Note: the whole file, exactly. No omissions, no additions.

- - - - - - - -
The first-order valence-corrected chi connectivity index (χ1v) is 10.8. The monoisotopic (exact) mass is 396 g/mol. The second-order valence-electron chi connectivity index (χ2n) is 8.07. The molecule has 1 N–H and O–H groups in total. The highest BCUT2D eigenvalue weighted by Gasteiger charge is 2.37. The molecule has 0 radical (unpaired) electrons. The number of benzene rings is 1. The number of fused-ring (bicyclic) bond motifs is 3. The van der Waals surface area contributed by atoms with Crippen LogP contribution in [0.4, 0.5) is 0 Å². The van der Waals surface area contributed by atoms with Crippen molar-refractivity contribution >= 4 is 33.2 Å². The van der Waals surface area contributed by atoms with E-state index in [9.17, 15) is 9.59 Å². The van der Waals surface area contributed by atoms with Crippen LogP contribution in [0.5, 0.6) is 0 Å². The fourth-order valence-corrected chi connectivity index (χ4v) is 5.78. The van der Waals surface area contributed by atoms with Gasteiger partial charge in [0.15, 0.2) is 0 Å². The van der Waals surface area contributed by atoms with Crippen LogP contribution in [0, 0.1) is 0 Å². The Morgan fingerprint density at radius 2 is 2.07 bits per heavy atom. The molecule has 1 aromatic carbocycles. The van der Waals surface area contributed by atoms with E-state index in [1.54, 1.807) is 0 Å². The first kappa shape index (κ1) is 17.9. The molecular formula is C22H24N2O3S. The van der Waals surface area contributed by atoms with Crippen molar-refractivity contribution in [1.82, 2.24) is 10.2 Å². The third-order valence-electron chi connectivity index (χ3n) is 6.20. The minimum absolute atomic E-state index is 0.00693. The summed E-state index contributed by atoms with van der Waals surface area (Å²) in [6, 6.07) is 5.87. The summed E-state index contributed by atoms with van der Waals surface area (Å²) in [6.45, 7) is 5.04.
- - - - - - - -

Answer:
The first-order valence-corrected chi connectivity index (χ1v) is 10.8. The monoisotopic (exact) mass is 396 g/mol. The second-order valence-electron chi connectivity index (χ2n) is 8.07. The molecule has 1 N–H and O–H groups in total. The highest BCUT2D eigenvalue weighted by Gasteiger charge is 2.37. The molecule has 0 radical (unpaired) electrons. The number of benzene rings is 1. The number of fused-ring (bicyclic) bond motifs is 3. The van der Waals surface area contributed by atoms with Crippen LogP contribution in [0.4, 0.5) is 0 Å². The van der Waals surface area contributed by atoms with Crippen molar-refractivity contribution >= 4 is 33.2 Å². The van der Waals surface area contributed by atoms with E-state index in [9.17, 15) is 9.59 Å². The van der Waals surface area contributed by atoms with Crippen LogP contribution in [0.5, 0.6) is 0 Å². The fourth-order valence-corrected chi connectivity index (χ4v) is 5.78. The van der Waals surface area contributed by atoms with Gasteiger partial charge in [0.15, 0.2) is 0 Å². The van der Waals surface area contributed by atoms with Crippen LogP contribution in [0, 0.1) is 0 Å². The Morgan fingerprint density at radius 2 is 2.07 bits per heavy atom. The molecule has 1 aromatic carbocycles. The van der Waals surface area contributed by atoms with E-state index in [1.54, 1.807) is 0 Å². The first kappa shape index (κ1) is 17.9. The molecular formula is C22H24N2O3S. The van der Waals surface area contributed by atoms with Crippen molar-refractivity contribution in [1.82, 2.24) is 10.2 Å². The third-order valence-electron chi connectivity index (χ3n) is 6.20. The minimum absolute atomic E-state index is 0.00693. The summed E-state index contributed by atoms with van der Waals surface area (Å²) in [6, 6.07) is 5.87. The summed E-state index contributed by atoms with van der Waals surface area (Å²) in [6.45, 7) is 5.04.